Sunday, 21 April 2019

Assembly of Puzzles - a Toughie but a Goodie

Puzzle Splines
It's a bank holiday weekend here and I am really not up to much! Sniffle! Cough! Splutter! Groan! Yes! I have Man-bonic plague! Today's blog post nearly didn't happen. Not because I have been feeling like death for over a week now (I did manage to go to work and infect a large proportion of the operating theatre staff) but because I managed to infect Mrs S too and it mutated into something much worse...She-bola! As a result of this plague in the Sadler household death nearly did visit me in the form of a vengeance-seeking woman! Luckily I am just fit enough to evade her grasp/knives/lasers!

Today, I am focussing on some assembly puzzles that have finally fallen to my feeble skills recently.

The puzzle above is the latest offering from Michail Toulouzas - offered by my friend Bernhard Schweitzer. It is the Puzzle Splines which is a relatively new idea from Michail. It was offered either in Sugar Maple with Pink Ivory splines or, as in my copy, there were a few made from Wenge with the Sugar Maple splines. I cannot resist contrasting woods and chose this. It is pretty big at 11cm across and forms effectively a cube with triangular outcroppings from it. It certainly is stunning and quite heavy.

I initially thought that it would be a kind of disassembly puzzle and one at a time pushed at the vertices and saw that they could be slid off the cube:

A couple removed
6 different splined corners
So far this has not been too puzzling - the remaining cube is rather rattly and I realised that this could also be separated into pieces - not easily, however - there seemed to be a little coordinate motion and twisting required. Should I take some notes? Draw some diagrams? Nah! I'm far too sick to go hunting for a pencil! I wanted to stay sitting down and keep going. I soon had 3 more pieces:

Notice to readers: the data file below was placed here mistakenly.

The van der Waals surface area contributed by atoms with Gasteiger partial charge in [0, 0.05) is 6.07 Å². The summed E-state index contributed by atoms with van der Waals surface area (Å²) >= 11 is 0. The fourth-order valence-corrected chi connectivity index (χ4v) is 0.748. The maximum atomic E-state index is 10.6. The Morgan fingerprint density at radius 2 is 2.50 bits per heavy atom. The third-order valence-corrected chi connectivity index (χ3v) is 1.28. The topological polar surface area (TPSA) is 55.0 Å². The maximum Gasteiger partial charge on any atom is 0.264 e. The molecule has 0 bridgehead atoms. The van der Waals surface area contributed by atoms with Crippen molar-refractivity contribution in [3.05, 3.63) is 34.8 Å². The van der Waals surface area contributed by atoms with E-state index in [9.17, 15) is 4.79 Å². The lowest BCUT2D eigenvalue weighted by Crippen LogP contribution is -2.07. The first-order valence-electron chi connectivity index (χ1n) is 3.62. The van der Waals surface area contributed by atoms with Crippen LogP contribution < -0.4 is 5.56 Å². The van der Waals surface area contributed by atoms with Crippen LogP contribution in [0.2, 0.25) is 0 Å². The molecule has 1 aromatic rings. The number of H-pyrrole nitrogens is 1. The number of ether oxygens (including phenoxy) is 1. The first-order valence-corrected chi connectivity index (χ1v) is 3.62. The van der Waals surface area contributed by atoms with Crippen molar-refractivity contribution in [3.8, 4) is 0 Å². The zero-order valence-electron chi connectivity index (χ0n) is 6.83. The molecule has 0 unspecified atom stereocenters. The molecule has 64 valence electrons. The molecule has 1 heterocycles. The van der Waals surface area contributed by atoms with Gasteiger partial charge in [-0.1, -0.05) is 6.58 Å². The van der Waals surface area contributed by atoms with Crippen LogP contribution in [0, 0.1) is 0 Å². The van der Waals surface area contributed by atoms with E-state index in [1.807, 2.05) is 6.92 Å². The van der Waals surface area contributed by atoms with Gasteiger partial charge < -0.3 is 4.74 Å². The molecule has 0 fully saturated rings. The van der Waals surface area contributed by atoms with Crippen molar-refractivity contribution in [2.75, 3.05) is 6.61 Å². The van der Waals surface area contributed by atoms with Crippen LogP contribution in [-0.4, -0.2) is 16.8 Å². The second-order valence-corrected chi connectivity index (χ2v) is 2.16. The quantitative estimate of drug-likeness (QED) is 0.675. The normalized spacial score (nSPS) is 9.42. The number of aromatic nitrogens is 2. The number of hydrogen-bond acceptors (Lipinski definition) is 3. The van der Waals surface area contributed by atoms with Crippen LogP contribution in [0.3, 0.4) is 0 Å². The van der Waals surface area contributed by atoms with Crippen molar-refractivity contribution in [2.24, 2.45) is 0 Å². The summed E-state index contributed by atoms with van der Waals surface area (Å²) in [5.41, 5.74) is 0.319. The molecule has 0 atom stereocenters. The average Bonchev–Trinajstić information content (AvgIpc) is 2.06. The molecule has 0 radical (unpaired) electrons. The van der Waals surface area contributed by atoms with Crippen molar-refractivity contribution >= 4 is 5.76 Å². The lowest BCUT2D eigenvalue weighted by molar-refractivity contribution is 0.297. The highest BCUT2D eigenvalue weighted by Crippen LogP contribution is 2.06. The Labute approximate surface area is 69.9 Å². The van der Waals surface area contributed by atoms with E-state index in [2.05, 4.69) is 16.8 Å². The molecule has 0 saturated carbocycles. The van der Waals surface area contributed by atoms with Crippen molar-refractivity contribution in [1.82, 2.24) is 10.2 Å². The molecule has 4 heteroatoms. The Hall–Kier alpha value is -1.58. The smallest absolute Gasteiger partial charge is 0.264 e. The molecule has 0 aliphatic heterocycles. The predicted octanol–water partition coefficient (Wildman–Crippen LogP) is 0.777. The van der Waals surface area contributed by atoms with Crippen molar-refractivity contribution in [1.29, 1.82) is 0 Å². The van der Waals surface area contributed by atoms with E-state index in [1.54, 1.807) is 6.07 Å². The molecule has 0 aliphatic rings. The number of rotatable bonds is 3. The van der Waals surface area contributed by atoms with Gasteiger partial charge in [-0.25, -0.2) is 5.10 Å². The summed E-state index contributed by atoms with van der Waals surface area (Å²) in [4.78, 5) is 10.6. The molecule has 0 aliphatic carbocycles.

Yay! An assembly challenge!
Even in my totally befuddled, drugged to the eyeballs state, I was able to see a few of the possible assembly patterns of the basic frames and managed quite quickly to assemble something that had an interesting position of the splines that even I could tell was impossible to assemble the remaining corners on. Back to square one. Luckily there are only so many ways to assemble the frame and on my second attempt, I found an assembly that worked. I had solved a puzzle under the influence of a very strong cold remedy...maybe I should solve all my puzzles that way?

Flushed with success at assembly, I threw caution to the wind and climbed the arduous mountain of (13) stairs in my house to the upstairs puzzle room and retrieved the Kubikub 2 puzzle that I had bought a few months ago from My lovely Turkish friend, Yavuz Demirhan. He sells his puzzles through his Etsy store which is well worth keeping an eye on for future updates.

Kubikub 2
This is a pretty simple design consisting of a gorgeous Wenge frame and 3 sets of double conjoined cubes made from Padauk intertwined inside and flush with the surface of the frame. The puzzle is not as simple as it would initially appear as it requires 13 moves to remove all 3 pieces from the frame. When I first received the beautiful puzzle, I fiddled a bit and realised that the disassembly was not going to be the challenge - I could remove the pieces pretty easily and then having learned the moves and preserved the orientation of the pieces and frame, I knew that reassembly at that point would not be terribly tough. So it went back on display until I was ready for a proper assembly challenge:

How hard can it be?